Doctors: Red meat allergies linked to East End tick bites

Posted: Updated:
SOUTHAMPTON -

Doctors are seeing a spike in red meat allergies linked to tick bites on the East End.

A bite from a lone star tick gives the victim a severe allergic reaction to beef, pork or venison. Doctors say there is no cure.

Rebecca Ferguson, of Moriches, was bitten by a lone star tick two years ago and had to be rushed to the hospital a few hours after eating a cheeseburger.

"My throat started closing and that's when…everything was just getting a little blurry," says Ferguson. 

Doctors say with some patience over time, the allergic reactions can subside.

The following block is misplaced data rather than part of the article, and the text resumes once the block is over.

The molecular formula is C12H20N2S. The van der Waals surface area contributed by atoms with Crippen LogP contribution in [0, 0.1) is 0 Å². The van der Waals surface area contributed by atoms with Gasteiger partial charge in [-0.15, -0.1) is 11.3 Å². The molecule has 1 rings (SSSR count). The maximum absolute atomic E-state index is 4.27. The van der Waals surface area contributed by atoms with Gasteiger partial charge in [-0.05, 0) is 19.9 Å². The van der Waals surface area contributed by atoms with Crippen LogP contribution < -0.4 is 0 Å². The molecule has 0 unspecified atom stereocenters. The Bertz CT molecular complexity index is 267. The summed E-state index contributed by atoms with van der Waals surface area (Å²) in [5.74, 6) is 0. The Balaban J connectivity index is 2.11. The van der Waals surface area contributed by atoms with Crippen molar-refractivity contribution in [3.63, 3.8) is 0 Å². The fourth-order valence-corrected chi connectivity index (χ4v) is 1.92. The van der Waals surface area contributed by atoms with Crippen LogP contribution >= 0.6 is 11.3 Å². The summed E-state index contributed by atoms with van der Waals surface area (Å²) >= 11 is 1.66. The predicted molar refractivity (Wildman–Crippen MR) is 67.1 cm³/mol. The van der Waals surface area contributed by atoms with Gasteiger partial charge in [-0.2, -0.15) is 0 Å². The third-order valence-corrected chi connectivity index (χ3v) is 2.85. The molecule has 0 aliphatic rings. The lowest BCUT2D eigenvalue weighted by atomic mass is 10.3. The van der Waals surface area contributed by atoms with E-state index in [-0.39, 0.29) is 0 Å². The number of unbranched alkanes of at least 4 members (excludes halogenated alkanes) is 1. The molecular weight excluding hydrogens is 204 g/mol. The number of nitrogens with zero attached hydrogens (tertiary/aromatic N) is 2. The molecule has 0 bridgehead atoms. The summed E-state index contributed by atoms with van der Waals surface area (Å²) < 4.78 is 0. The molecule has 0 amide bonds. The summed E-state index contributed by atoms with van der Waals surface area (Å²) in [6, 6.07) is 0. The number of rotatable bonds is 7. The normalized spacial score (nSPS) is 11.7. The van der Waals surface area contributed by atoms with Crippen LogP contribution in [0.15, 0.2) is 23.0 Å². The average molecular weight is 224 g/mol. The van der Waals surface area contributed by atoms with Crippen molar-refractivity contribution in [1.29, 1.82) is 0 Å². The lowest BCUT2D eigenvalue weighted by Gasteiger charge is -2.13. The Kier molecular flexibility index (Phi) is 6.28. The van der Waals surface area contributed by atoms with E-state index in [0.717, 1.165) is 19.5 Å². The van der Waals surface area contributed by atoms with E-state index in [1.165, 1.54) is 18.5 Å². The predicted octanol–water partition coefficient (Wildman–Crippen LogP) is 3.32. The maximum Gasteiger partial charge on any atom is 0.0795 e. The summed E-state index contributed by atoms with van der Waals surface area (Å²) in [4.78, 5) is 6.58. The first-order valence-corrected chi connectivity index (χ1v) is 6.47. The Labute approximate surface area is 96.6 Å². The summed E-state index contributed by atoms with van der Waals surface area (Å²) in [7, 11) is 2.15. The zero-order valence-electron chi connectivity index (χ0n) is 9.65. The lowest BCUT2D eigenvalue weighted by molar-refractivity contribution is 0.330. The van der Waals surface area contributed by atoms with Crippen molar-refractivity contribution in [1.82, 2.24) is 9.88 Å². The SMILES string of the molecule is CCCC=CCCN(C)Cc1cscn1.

"We do know it can go away if you can avoid further lone star ticks," says Dr. Erin McGintee. 

After two years, Ferguson is getting better and her doctor says she can eat beef or pork again in small amounts. 

The tick is characterized by a white spot on its back and carries the alpha-gal meat allergy. Southampton Hospital has seen over 370 cases since 2010. They have started a tick resource center where residents can find information about treatment and ask questions. 

Doctors say using bug spray, wearing long clothes or avoiding wooded areas altogether can help prevent tick bites.
 

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